Playing at Monarchy: Sport as Metaphor in Nineteenth-Century France

Synopsis

For centuries sports have been used to mask or to uncover important social and political problems, and there is no better example of this than France during the nineteenth century, when it changed from monarchy to empire to republic. Prior to the French Revolution, sports and games were the exclusive domain of the nobility. The revolution, however, challenged the notion of noble privilege, and leisure activities began spreading to all levels of society. Games either evolved from Old Regime spectacles into bourgeois pastimes, such as hunting, or died out altogether, as did trictrac. During this period, sports and games became the symbolic cultural battlefield of an emerging modern state.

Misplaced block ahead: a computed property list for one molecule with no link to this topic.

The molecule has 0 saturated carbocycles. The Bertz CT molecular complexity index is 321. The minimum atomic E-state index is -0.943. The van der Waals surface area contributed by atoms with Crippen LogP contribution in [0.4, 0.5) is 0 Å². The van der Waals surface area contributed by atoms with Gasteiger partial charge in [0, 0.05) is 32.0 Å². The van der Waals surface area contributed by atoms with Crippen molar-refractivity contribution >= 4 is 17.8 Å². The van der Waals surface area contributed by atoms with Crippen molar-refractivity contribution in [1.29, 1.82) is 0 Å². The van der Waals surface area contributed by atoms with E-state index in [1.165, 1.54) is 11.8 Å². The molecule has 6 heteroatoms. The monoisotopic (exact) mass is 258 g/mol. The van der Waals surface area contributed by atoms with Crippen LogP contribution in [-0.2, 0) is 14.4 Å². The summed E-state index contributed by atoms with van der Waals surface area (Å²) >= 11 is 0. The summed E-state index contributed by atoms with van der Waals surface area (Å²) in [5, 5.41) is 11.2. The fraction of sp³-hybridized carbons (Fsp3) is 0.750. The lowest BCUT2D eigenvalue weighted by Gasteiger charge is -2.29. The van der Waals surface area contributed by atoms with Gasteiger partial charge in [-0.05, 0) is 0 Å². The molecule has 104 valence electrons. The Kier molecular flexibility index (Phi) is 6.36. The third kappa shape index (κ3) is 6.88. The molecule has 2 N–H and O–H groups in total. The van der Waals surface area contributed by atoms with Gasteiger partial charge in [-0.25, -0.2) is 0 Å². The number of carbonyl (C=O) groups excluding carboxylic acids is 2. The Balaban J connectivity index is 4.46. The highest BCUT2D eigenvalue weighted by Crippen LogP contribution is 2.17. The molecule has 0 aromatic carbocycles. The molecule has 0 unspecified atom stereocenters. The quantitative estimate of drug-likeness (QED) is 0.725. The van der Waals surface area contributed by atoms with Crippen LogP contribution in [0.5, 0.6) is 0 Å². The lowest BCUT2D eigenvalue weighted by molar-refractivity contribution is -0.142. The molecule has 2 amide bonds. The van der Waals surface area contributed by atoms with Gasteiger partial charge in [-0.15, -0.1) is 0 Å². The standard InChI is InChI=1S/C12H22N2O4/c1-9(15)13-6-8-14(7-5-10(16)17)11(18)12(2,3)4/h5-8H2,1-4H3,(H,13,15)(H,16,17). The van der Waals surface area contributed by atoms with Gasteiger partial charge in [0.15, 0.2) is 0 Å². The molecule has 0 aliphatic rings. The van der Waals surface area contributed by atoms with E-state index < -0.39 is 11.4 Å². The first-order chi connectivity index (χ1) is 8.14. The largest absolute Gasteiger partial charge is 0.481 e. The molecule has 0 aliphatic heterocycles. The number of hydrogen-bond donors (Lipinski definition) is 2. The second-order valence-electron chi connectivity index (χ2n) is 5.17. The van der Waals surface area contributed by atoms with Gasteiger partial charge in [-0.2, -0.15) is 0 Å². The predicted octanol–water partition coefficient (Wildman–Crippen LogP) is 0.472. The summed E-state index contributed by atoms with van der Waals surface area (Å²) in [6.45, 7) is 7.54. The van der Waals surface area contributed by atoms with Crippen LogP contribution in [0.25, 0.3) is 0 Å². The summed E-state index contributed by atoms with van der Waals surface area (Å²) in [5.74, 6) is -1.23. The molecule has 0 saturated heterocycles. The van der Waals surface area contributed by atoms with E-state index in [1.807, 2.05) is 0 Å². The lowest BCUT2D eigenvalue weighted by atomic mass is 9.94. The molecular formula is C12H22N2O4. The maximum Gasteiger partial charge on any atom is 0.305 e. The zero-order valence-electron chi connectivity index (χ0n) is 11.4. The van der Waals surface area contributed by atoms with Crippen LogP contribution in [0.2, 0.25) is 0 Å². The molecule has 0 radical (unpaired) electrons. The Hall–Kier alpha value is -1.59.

Playing at Monarchy looks at the ways sports and games (tennis, fencing, bullfighting, chess, trictrac, hunting, and the Olympics) are metaphorically used to defend and subvert, to praise and mock both class and political power structures in nineteenth-century France. Corry Cropper examines what shaped these games of the nineteenth-century and how they appeared as allegory in French literature (in the fiction of Balzac, Mérimée, and Flaubert), and in newspapers, historical studies, and even game manuals. Throughout, he shows how the representation of play in all types of literature mirrors the most important social and political rifts in postrevolutionary France, while also serving as propaganda for competing political agendas. Though its focus is on France, Playing at Monarchy hints at the way these nineteenth-century developments inform perceptions of sport even today.